Poll: Tennessee optimism grows for future of state, country
NASHVILLE, Tenn. (AP) — In a state that heavily favored President-elect Donald Trump, a Vanderbilt University poll says optimism in Tennessee has grown about the future of the state and country since the spring.
In the university’s Center for the Study of Democratic Institutions poll, more than 8 in 10 registered Tennessee voters were optimistic about the state’s future, versus fewer than 7 in 10 in May. Almost 6 in 10 expressed optimism about the country’s future, compared with 4 in 10 this spring.
More than half of respondents thought Trump would change Washington for the better.
“People wanted change,” said John Geer, Vanderbilt political science professor. ”(Trump) was the change agent; Hillary Clinton was not the change agent.”
The poll, conducted twice a year, also found that public support has not waned for an increase in the gas tax in the past year.
About 67 percent of those polled approved a 2 cent per gallon gas tax hike, 55 percent favored an 8 cent increase, and 47 were fine with a 15-cent increase, consistent with favorability in last November’s poll.
To address transportation needs, Republican Gov. Bill Haslam is meeting with lawmakers and officials to discuss how to catch up on what he called a $6 billion backlog in road projects. But he hasn’t divulged specifics on how to foot that bill.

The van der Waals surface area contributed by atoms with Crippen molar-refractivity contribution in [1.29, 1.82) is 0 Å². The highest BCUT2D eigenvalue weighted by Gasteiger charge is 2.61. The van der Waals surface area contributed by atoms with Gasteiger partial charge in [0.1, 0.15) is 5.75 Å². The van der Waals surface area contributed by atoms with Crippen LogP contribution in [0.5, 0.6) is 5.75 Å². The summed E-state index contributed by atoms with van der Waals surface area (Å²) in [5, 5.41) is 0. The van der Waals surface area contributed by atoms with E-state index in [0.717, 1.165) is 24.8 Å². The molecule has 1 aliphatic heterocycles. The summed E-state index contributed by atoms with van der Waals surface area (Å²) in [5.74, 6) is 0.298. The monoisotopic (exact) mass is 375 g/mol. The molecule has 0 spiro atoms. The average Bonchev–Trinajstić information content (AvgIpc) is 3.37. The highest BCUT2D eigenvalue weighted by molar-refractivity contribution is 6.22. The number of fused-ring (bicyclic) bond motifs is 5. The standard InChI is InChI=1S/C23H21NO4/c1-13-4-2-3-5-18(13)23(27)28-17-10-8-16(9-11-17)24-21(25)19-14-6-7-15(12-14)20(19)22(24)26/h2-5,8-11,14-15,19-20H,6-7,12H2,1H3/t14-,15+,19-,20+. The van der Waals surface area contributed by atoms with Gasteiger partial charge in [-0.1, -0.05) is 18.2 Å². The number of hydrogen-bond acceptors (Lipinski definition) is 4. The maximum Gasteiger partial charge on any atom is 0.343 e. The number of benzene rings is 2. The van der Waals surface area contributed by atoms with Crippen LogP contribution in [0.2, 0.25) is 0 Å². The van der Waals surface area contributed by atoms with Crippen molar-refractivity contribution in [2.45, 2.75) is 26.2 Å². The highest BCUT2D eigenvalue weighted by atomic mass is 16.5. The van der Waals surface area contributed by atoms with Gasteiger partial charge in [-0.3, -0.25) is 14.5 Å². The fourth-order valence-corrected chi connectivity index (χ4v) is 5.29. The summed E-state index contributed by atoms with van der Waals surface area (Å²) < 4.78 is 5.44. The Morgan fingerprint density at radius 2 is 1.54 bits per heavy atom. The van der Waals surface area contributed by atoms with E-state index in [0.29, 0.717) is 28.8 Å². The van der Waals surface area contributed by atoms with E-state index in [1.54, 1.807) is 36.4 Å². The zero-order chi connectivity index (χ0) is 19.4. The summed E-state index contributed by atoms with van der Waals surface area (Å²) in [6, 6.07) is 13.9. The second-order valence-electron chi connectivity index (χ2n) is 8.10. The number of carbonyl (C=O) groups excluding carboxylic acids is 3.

Each penny of the state’s 21.4 cent tax on each gallon of gas is worth about $31 million in revenue each year. The tax was last raised by 4 cents in 1989.
And even though Haslam publicly said he wouldn’t support Trump, the second-term governor’s popularity has grown from 63 percent in May to 68 percent in November.
Haslam represents a nonpolarizing figure in an era of political polarization, Geer said. His approval rating was 71 percent among Republicans, 57 percent among Democrats and 74 percent of independents. Even 67 percent of self-identified tea party members approved of Haslam’s job.
“We have the cover of Time Magazine this week talking about Donald Trump, the president of the Divided States of America,” Geer said. “But yet here, in our own state, we have a governor who is not at all polarizing, in fact. It’s impressive to see the kinds of approval (Haslam) has across all party groups.”
Additionally, the state Legislature’s approval increased from 52 to 60 percent since May; and both U.S. Sens. Lamar Alexander and Bob Corker increased their favorability from 48 to 60 percent since May.
The poll of 1,005 registered Tennessee voters was taken Nov. 14-29 with a margin of error of plus or minus 3.5 percent.